An American lawyer representing former opposition leader Sam Rainsy confirmed yesterday that an official subpoena demanding Chevron release CCTV footage of Kem Ley’s murder was issued on Monday in California.
Chevron has 30 days to challenge the subpoena or supply the relevant evidence.
“Our communications to date have indicated that the company will likely challenge at least some parts of the subpoena,” said Rainsy’s lawyer, Eva Schueller, via email yesterday.
On Friday, California judge Donna Ryu approved Rainsy’s right to seek “audio and video recordings from July 1 through 14, 2016 at the Caltex station”, among other documents.
Ley was gunned down at a Chevron-owned Caltex station on July 10. Schueller and Rainsy believe the assassination was planned in advance, and Rainsy has called it a government-sponsored hit, which he hopes the extra two weeks of footage will help to prove.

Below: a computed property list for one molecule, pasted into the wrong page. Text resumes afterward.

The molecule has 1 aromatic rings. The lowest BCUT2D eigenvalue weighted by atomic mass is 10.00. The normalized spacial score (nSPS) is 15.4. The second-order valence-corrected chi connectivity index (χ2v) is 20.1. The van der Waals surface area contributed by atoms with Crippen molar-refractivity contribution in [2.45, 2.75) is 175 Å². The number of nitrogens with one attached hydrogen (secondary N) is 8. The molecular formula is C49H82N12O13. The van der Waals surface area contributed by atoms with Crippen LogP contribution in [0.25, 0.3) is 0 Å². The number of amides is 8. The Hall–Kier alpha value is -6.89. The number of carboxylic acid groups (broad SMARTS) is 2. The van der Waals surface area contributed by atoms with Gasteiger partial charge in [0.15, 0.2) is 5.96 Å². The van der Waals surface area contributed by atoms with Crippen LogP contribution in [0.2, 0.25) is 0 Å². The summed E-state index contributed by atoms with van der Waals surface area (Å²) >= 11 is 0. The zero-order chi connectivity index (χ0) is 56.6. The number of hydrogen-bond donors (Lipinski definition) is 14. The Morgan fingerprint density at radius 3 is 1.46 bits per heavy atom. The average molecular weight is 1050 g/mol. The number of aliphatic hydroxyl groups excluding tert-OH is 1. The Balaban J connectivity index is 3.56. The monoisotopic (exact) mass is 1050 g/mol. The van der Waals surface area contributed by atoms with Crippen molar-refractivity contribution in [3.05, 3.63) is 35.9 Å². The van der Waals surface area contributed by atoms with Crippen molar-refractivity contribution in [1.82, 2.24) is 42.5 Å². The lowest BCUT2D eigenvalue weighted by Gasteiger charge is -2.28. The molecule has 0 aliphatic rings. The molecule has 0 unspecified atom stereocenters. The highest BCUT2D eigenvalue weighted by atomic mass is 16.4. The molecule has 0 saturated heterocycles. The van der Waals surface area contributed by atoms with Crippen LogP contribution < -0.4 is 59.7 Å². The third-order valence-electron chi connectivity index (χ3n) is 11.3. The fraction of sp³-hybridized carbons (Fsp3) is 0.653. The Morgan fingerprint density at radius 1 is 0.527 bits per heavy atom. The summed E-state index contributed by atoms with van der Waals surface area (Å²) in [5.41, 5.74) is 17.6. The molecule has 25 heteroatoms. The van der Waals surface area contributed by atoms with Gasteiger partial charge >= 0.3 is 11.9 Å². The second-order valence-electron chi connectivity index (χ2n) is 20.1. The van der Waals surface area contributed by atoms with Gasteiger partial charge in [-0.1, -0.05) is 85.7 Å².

Gareth Johnstone, a Chevron spokesman, repeated claims yesterday that the company gave all copies of the footage to the Cambodian government, and declined to comment on the subpoena, directing questions to Cambodian authorities.
Khieu Sopheak, spokesman for the Ministry of Interior, said the police have no plans to release the footage, and bristled at the idea of US involvement.
“Chevron can do that but we do not obey,” he said. “The court of America has no right in Cambodia . . . We are not the 51st state of America.”